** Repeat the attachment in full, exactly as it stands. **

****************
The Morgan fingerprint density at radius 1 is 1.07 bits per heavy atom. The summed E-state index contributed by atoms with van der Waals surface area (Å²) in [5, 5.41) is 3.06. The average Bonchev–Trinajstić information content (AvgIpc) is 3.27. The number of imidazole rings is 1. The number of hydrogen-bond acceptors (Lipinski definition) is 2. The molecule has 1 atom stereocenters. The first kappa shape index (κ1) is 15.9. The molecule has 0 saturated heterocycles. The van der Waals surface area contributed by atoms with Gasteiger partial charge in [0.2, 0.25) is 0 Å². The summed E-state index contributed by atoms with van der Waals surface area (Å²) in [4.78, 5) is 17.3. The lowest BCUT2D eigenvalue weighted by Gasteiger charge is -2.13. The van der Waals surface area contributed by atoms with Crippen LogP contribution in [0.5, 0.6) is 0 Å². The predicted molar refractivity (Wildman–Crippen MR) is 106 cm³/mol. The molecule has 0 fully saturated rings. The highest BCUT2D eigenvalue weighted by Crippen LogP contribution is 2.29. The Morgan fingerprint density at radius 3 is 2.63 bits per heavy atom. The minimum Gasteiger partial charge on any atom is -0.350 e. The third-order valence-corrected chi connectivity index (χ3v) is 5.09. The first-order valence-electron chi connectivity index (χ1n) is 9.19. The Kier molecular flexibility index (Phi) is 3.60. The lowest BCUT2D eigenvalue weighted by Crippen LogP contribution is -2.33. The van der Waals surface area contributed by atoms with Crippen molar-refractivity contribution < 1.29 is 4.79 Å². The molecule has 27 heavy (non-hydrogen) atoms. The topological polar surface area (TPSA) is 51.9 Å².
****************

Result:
The Morgan fingerprint density at radius 1 is 1.07 bits per heavy atom. The summed E-state index contributed by atoms with van der Waals surface area (Å²) in [5, 5.41) is 3.06. The average Bonchev–Trinajstić information content (AvgIpc) is 3.27. The number of imidazole rings is 1. The number of hydrogen-bond acceptors (Lipinski definition) is 2. The molecule has 1 atom stereocenters. The first kappa shape index (κ1) is 15.9. The molecule has 0 saturated heterocycles. The van der Waals surface area contributed by atoms with Gasteiger partial charge in [0.2, 0.25) is 0 Å². The summed E-state index contributed by atoms with van der Waals surface area (Å²) in [4.78, 5) is 17.3. The lowest BCUT2D eigenvalue weighted by Gasteiger charge is -2.13. The van der Waals surface area contributed by atoms with Crippen LogP contribution in [0.5, 0.6) is 0 Å². The predicted molar refractivity (Wildman–Crippen MR) is 106 cm³/mol. The molecule has 0 fully saturated rings. The highest BCUT2D eigenvalue weighted by Crippen LogP contribution is 2.29. The Morgan fingerprint density at radius 3 is 2.63 bits per heavy atom. The minimum Gasteiger partial charge on any atom is -0.350 e. The third-order valence-corrected chi connectivity index (χ3v) is 5.09. The first-order valence-electron chi connectivity index (χ1n) is 9.19. The Kier molecular flexibility index (Phi) is 3.60. The lowest BCUT2D eigenvalue weighted by Crippen LogP contribution is -2.33. The van der Waals surface area contributed by atoms with Crippen molar-refractivity contribution < 1.29 is 4.79 Å². The molecule has 27 heavy (non-hydrogen) atoms. The topological polar surface area (TPSA) is 51.9 Å².